Wrapping up five-years on duty at the wheel of the Federal Motor Carrier Safety Administration, Anne Ferro says she wouldn’t do anything differently: She’s worked to implement Obama administration policy within the framework of the agency’s mandate and legal authority, and that includes keeping a wide range of truck safety initiatives – many of which were already underway – on the road to implementation.
“That’s the agenda we deployed and I’m very proud of it,” Ferro says. “I don’t have a ‘what if’ or a ‘think back’ or ‘would I place things differently.’ It’s the agenda I came in to apply.”
Set to leave office Aug. 24, Ferro sat down Thursday with a dozen trucking and transportation journalists for a farewell interview. Her comments and related CCJ coverage, organized by topic, may be found below. FMCSA also provided a summary sheet of her “accomplishments,” though Ferro credited the agency’s senior career staff and “deep leadership bench” for moving the regulatory initiatives forward.
The agency is expected to announce an interim leadership plan next week ahead of Ferro’s departure. The Department of Transportation reported July 25 Ferro was stepping down to become president and CEO at the American Association of Motor Vehicle Administrators.
On Compliance, Safety, Accountability:
“Clearly, CSA has been a game-changer from the get-go. It has put safety in the boardroom. It has put the safety manager at the table. It has created a conversation between the company owner and drivers that was not in place in before. And it has given the public, users and competitors clearer access to the information on other companies’ performance than ever before. So it has paved the way for significant change. It’s a program that continues to improve.”
On the hours-of-service rule change, and industry pushback:
“Anyone who’s going to set a constraint on an individual’s or a company’s ability to fulfill their customers’ need is going to face some resistance. They want the maximum flexibility. As individuals we think we know what we can do. But in an economic system that tries to drive the last penny out of the supply chain, the transportation sector, freight movement – and trucking in particular – gets squeezed the hardest. It’s highly fragmented, it’s highly competitive and it’s highly mobile. That tension will always bump up against an hours-of-service rule. It’s not just myself and the prior two or three [FMCSA] administrators, it’s 80 years’ back.”
“And when we say ‘the industry’ [resists HOS], we are overstating the case. There are large numbers of drivers who would vastly prefer to see an hours-of-service structure that recognized their personal demand to get rest and to be treated properly – to work within a more manageable system. Seventy hours is still a week and three-quarters compared to what most Americans are working. There are segments [of the trucking industry] that have a very loud voice, that are expressing the kinds of problems that come with change. I’m saying let’s press forward with that change. And go on with the next iteration.”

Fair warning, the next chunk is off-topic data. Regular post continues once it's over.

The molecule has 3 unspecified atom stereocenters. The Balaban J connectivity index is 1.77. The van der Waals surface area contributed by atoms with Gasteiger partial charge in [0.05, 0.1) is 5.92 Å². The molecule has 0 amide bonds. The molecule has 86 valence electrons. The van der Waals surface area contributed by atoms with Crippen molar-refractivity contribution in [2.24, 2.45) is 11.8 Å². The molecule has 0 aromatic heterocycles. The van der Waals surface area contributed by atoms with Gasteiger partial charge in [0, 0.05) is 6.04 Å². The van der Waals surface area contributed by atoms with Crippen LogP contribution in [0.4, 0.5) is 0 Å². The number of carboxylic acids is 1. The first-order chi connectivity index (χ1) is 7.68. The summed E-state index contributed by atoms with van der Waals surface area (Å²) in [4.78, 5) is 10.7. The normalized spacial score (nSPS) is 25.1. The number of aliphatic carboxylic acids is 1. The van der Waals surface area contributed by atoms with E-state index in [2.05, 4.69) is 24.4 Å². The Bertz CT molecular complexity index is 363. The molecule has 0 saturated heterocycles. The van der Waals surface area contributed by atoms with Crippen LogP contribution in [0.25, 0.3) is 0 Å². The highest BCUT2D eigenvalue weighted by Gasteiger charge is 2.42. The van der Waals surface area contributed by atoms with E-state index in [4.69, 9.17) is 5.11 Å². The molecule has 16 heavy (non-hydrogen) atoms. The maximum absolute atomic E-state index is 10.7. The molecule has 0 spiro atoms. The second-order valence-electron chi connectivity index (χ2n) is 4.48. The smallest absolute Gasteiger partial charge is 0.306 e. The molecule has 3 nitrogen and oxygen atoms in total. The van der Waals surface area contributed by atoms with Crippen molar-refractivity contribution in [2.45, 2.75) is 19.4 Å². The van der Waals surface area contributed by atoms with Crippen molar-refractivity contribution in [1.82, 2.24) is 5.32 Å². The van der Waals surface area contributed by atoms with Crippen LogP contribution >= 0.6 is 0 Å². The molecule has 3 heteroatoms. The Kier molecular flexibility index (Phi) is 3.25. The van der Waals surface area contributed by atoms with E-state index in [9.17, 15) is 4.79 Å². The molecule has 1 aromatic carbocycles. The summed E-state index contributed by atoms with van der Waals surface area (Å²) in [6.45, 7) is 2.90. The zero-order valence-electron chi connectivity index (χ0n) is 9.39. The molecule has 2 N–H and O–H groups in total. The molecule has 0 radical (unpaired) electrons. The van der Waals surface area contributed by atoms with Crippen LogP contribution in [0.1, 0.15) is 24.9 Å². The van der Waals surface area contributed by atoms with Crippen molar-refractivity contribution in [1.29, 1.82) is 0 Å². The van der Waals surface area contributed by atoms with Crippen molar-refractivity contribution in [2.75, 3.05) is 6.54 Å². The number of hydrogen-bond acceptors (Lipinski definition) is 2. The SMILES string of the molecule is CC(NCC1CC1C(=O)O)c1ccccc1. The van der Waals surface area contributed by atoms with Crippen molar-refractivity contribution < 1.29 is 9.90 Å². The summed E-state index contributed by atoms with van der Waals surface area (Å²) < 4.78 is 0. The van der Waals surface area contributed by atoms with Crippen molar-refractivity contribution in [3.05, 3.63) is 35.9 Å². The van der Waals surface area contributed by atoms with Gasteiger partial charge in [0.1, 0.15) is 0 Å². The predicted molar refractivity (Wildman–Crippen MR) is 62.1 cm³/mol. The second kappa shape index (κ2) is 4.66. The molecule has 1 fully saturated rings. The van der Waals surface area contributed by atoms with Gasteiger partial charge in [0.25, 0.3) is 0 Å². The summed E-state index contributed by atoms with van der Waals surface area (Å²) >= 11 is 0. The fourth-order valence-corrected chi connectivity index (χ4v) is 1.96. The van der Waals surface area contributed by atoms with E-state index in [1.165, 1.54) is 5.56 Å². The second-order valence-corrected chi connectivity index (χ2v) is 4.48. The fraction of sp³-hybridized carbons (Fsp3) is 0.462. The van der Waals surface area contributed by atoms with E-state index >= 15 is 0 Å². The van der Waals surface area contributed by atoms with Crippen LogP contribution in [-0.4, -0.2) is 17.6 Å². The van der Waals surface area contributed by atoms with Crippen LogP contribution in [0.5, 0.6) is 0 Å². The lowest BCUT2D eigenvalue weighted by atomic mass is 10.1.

On driver coercion:
“The coercion rule is really exciting, but I can’t talk about specifics in the proposal [at this stage of the rulemaking process]. But it was an impressive piece of MAP-21 that recognized the impact that supply-chain influencers have on the driver. It’s the first time there’s been a clear reach in our safety mandate into shipper behavior, broker behavior, and others outside our immediate regulatory oversight structure. More to come.”
“The rule is not a silver bullet. The issue of shipper treatment of drivers is something that can be addressed today. Trucking supply is on the strong side of the equation. There is more demand for trucking services than there is supply. That allows room for rate growth, for driver compensation growth, for investment in safety growth. Shippers that are abusive, frankly, should be shut out. It’s the same logic of getting the bad actors out of the business.”
On chameleon carriers:
“This idea of being able to keep cycling back into the industry and avoid safety enforcement or penalties is part of what continues to drive rates to the bottom rung, and continues to drive quality to the lowest common denominator. We’ve got to raise that denominator to the bar where a lot of good operators are already practicing, and stop forcing them to compete against folks that are cutting corners on safety.”
“I knew this coming in but I feel it more strongly now: The vast majority of drivers out there are professional, they are passionate about their work and they are really good at their work. And they want the best safety outcome.”
“It’s not about me, it’s about the position. It’s not Anne Ferro they’re criticizing, it’s the administrator of the FMCSA. The administrator is not here to make friends. The administrator is here to fulfill the letter of the law and to carry out the administration’s perspective.”
On her tenure:
“I look back on five years with a great deal of pride and satisfaction, energized by not just what we’ve done but what’s to come.”